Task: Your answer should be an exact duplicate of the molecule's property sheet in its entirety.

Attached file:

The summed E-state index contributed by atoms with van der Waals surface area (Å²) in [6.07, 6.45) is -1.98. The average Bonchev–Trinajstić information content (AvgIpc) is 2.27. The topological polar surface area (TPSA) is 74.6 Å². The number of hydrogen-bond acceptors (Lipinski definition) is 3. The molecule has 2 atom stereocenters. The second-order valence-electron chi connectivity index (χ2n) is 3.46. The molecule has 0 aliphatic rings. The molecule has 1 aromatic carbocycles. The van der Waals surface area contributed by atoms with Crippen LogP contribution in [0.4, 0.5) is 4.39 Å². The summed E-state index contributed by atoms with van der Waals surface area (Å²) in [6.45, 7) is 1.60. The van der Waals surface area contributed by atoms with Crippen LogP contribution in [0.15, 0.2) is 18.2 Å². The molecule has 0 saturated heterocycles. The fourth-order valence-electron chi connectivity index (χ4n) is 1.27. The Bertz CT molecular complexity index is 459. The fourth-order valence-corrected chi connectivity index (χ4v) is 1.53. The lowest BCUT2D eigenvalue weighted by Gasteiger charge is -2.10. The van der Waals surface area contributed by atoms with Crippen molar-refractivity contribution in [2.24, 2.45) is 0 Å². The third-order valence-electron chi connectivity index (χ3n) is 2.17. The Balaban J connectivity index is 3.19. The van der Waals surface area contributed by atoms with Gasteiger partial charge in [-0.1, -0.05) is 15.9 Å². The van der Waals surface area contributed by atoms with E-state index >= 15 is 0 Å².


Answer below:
The summed E-state index contributed by atoms with van der Waals surface area (Å²) in [6.07, 6.45) is -1.98. The average Bonchev–Trinajstić information content (AvgIpc) is 2.27. The topological polar surface area (TPSA) is 74.6 Å². The number of hydrogen-bond acceptors (Lipinski definition) is 3. The molecule has 2 atom stereocenters. The second-order valence-electron chi connectivity index (χ2n) is 3.46. The molecule has 0 aliphatic rings. The molecule has 1 aromatic carbocycles. The van der Waals surface area contributed by atoms with Crippen LogP contribution in [0.4, 0.5) is 4.39 Å². The summed E-state index contributed by atoms with van der Waals surface area (Å²) in [6.45, 7) is 1.60. The van der Waals surface area contributed by atoms with Crippen LogP contribution in [0.15, 0.2) is 18.2 Å². The molecule has 0 saturated heterocycles. The fourth-order valence-electron chi connectivity index (χ4n) is 1.27. The Bertz CT molecular complexity index is 459. The fourth-order valence-corrected chi connectivity index (χ4v) is 1.53. The lowest BCUT2D eigenvalue weighted by Gasteiger charge is -2.10. The van der Waals surface area contributed by atoms with Crippen molar-refractivity contribution in [2.24, 2.45) is 0 Å². The third-order valence-electron chi connectivity index (χ3n) is 2.17. The Balaban J connectivity index is 3.19. The van der Waals surface area contributed by atoms with Gasteiger partial charge in [-0.1, -0.05) is 15.9 Å². The van der Waals surface area contributed by atoms with E-state index >= 15 is 0 Å².